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A Voyage to the Moon With Some Account of…

A Voyage to the Moon With Some Account of the Manners and Customs, Science…

by George Tucker

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[A Voyage to the Moon, George Tucker] With Some Account of the Manners and Customs, Science and Philosophy, of the People of Morosofia, and Other Lunarians]
Perhaps the subtitle of the book was already too long, but "the story of a Brahmin and the Hindu practice of Suttee" could also be added.

Published in 1827 this is a curious mixed bag that some claim to be America's earliest science fiction novel. George Tucker was a Virginian politician and Member of the House of Representatives, also an attorney, educator, biographer of Thomas Jefferson and as a young man a noted gambler and man about town. A colourful life does not always lead to colourful writing and A Voyage to the Moon written under the pseudonym of Joseph Atterley has a tendency to be a bit flat. The problem is that Tucker cannot decide or does not have the talent to channel his writing in any one direction. He is not a satirist in the tradition of Jonathan Swift, nor a writer of comedy like H G Wells or able to fill in details of flora and fauna similar to Jules Verne.

He tells the story of Joseph Atterley in the first person, complaining that nobody believes his story. He was shipwrecked off the coast of Burma and held for ransom. He spent three years in captivity, but during this time befriended a Brahim hermit and scholar who lived further up the valley. After nursing the Brahim through a life threatening illness he became a confident in the Brahim's next voyage to the moon. They travel in a vessel that is fitted with a rare metal that is attracted to the moon and have a journey similar in many resects to Bedford and Cavour in H G Well's ["The First Men in the Moon"]. Unfortunately the story gets a little bogged down when Atterley and the Brahim arrive on the moon. Tucker launches into a series of descriptions of life on the moon that are meant to satirise or contrast with life in 19th century America, they become more harebrained, but hardly more interesting.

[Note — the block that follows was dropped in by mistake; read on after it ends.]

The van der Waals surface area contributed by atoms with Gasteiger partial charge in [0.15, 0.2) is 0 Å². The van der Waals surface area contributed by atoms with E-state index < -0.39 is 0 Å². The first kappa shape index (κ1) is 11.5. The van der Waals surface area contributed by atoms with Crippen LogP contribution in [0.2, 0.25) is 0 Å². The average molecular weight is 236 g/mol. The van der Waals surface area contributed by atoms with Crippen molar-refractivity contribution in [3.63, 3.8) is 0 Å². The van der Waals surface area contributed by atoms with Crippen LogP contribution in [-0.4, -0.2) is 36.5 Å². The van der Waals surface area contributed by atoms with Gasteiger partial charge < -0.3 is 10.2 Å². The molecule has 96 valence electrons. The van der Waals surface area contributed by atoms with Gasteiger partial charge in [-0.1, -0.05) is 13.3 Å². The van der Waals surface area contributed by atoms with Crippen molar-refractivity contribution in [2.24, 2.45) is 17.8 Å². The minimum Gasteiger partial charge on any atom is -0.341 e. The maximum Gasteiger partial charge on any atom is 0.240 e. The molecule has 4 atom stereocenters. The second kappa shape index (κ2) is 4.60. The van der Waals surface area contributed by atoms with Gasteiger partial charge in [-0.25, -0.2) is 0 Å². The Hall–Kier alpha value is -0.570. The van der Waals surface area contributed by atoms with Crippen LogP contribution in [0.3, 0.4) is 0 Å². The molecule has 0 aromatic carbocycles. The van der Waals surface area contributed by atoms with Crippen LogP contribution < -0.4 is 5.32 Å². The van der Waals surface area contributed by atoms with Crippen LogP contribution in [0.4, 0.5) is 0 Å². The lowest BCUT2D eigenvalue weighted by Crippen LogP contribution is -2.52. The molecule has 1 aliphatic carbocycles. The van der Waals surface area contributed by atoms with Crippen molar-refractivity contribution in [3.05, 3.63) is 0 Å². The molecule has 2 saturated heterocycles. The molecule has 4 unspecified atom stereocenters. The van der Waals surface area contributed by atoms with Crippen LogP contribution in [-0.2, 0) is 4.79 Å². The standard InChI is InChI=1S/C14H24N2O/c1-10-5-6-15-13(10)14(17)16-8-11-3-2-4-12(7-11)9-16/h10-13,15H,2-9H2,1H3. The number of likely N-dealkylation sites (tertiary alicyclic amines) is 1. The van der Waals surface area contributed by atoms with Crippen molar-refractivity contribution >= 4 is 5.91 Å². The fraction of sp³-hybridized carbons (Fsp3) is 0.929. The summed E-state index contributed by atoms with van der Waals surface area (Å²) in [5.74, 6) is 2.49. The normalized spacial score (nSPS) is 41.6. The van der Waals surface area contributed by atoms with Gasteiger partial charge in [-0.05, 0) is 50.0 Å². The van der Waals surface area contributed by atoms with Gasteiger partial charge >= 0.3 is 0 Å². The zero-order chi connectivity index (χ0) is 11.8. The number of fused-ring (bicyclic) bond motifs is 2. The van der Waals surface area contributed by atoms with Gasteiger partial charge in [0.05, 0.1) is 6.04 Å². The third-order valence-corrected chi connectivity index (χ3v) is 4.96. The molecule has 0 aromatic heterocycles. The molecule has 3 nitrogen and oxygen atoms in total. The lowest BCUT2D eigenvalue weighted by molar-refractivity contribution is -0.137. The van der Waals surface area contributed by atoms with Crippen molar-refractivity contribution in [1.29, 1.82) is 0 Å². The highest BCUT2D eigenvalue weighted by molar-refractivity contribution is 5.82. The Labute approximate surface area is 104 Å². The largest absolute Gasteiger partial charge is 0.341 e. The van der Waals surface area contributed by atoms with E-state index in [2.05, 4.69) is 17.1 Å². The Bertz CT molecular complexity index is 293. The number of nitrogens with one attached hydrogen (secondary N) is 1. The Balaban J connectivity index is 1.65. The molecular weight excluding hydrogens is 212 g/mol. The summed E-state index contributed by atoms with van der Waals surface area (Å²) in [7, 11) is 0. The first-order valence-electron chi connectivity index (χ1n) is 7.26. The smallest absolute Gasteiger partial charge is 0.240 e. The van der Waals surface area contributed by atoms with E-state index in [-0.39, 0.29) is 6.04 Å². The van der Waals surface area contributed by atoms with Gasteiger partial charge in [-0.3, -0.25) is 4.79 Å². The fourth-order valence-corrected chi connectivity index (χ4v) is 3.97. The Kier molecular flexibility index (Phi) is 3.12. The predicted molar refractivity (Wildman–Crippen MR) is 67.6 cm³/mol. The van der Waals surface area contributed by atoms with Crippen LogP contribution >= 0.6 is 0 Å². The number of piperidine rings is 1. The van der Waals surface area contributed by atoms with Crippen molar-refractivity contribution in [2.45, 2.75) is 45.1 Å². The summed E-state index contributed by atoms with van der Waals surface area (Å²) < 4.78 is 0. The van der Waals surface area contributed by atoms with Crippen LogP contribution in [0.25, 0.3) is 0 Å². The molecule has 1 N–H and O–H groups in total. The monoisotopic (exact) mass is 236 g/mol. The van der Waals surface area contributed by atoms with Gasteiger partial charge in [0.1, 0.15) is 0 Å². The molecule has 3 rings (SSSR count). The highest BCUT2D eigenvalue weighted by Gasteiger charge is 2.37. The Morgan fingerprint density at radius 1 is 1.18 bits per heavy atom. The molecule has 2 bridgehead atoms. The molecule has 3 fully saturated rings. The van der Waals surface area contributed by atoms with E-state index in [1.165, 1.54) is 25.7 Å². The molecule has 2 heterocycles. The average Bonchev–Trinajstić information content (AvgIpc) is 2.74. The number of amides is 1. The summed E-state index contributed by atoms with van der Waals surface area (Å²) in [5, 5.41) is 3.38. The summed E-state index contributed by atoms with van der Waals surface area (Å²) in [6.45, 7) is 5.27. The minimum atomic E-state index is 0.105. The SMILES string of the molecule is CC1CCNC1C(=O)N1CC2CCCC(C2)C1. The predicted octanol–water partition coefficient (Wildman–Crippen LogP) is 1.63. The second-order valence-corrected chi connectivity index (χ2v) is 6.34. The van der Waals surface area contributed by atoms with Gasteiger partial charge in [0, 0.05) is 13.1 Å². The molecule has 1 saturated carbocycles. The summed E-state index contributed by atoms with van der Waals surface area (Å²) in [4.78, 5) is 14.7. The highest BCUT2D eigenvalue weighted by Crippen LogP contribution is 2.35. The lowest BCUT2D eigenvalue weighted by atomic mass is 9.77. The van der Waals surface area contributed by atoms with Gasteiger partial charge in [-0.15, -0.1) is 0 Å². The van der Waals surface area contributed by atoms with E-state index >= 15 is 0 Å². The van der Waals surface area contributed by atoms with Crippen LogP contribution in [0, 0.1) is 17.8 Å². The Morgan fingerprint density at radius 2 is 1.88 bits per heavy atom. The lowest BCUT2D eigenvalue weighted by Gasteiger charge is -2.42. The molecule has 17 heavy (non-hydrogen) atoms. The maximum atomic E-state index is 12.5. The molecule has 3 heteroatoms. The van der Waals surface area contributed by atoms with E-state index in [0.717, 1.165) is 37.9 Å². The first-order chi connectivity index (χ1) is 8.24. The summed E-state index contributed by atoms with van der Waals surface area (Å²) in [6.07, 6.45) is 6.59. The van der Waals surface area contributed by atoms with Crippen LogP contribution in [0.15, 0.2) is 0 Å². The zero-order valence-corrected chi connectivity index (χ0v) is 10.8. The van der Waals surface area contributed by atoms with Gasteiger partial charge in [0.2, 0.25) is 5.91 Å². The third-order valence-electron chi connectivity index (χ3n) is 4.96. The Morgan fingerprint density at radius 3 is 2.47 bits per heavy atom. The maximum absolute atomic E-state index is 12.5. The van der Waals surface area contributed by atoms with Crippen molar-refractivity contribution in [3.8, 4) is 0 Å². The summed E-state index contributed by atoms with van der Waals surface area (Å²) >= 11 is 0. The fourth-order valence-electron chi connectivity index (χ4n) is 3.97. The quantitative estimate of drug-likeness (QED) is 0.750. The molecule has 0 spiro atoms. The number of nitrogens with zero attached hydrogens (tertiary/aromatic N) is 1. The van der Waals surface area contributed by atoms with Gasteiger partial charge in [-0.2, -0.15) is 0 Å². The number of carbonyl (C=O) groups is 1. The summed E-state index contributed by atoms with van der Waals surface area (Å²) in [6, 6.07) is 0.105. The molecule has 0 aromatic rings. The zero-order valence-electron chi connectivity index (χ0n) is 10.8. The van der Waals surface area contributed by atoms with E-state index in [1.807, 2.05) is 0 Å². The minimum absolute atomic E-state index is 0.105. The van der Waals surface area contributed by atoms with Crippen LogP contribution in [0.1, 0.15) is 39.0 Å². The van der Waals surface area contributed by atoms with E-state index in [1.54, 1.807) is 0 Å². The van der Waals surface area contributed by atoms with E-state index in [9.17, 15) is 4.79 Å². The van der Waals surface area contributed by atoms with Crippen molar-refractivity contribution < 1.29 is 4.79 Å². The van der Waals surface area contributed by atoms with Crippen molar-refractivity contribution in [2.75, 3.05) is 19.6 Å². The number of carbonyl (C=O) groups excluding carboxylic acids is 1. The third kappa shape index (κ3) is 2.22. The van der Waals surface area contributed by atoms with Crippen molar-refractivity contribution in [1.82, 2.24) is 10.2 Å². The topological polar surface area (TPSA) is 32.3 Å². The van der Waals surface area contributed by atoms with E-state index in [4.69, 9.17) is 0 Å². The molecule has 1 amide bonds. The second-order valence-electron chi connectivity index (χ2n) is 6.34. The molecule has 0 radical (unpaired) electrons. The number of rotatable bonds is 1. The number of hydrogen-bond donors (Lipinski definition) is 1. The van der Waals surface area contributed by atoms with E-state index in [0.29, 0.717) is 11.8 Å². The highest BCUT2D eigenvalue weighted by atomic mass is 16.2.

There are somethings of interest: for example Atterley's and the Brahim's passionate abhorrence of slavery, Atterley's idea that America as a young country, well governed and richly endowed with natural resources will become a beacon of light for the world, but the Brahim advises caution pointing out that history says otherwise. Finally there is the Brahim's own story of his life in India, which is perhaps the best story in the book.

Not a great read this one, perhaps only for the curious 2.5 stars. ( )
  baswood | Jan 9, 2015 |
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